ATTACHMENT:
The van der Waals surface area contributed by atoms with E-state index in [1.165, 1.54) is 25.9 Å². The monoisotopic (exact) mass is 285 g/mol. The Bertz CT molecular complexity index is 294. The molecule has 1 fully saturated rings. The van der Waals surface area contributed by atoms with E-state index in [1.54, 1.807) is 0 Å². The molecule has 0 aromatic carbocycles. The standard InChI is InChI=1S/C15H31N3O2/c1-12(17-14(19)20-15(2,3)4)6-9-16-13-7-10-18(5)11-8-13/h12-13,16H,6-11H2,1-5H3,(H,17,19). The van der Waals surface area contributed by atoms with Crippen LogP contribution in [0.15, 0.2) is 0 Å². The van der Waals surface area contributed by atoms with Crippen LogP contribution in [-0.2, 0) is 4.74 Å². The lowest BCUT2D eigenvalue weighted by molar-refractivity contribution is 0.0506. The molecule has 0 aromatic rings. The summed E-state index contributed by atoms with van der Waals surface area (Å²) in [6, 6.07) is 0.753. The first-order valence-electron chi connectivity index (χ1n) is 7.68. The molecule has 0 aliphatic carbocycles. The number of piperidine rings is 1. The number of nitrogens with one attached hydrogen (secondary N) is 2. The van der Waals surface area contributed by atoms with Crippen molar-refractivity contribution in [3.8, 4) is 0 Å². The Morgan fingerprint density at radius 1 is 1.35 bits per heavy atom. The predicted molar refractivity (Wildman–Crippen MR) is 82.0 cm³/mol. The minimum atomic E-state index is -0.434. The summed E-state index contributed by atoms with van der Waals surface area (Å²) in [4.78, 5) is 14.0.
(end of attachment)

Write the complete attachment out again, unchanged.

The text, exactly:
The van der Waals surface area contributed by atoms with E-state index in [1.165, 1.54) is 25.9 Å². The monoisotopic (exact) mass is 285 g/mol. The Bertz CT molecular complexity index is 294. The molecule has 1 fully saturated rings. The van der Waals surface area contributed by atoms with E-state index in [1.54, 1.807) is 0 Å². The molecule has 0 aromatic carbocycles. The standard InChI is InChI=1S/C15H31N3O2/c1-12(17-14(19)20-15(2,3)4)6-9-16-13-7-10-18(5)11-8-13/h12-13,16H,6-11H2,1-5H3,(H,17,19). The van der Waals surface area contributed by atoms with Crippen LogP contribution in [0.15, 0.2) is 0 Å². The van der Waals surface area contributed by atoms with Crippen LogP contribution in [-0.2, 0) is 4.74 Å². The lowest BCUT2D eigenvalue weighted by molar-refractivity contribution is 0.0506. The molecule has 0 aromatic rings. The summed E-state index contributed by atoms with van der Waals surface area (Å²) in [6, 6.07) is 0.753. The first-order valence-electron chi connectivity index (χ1n) is 7.68. The molecule has 0 aliphatic carbocycles. The number of piperidine rings is 1. The number of nitrogens with one attached hydrogen (secondary N) is 2. The van der Waals surface area contributed by atoms with Crippen molar-refractivity contribution in [3.8, 4) is 0 Å². The Morgan fingerprint density at radius 1 is 1.35 bits per heavy atom. The predicted molar refractivity (Wildman–Crippen MR) is 82.0 cm³/mol. The minimum atomic E-state index is -0.434. The summed E-state index contributed by atoms with van der Waals surface area (Å²) in [4.78, 5) is 14.0.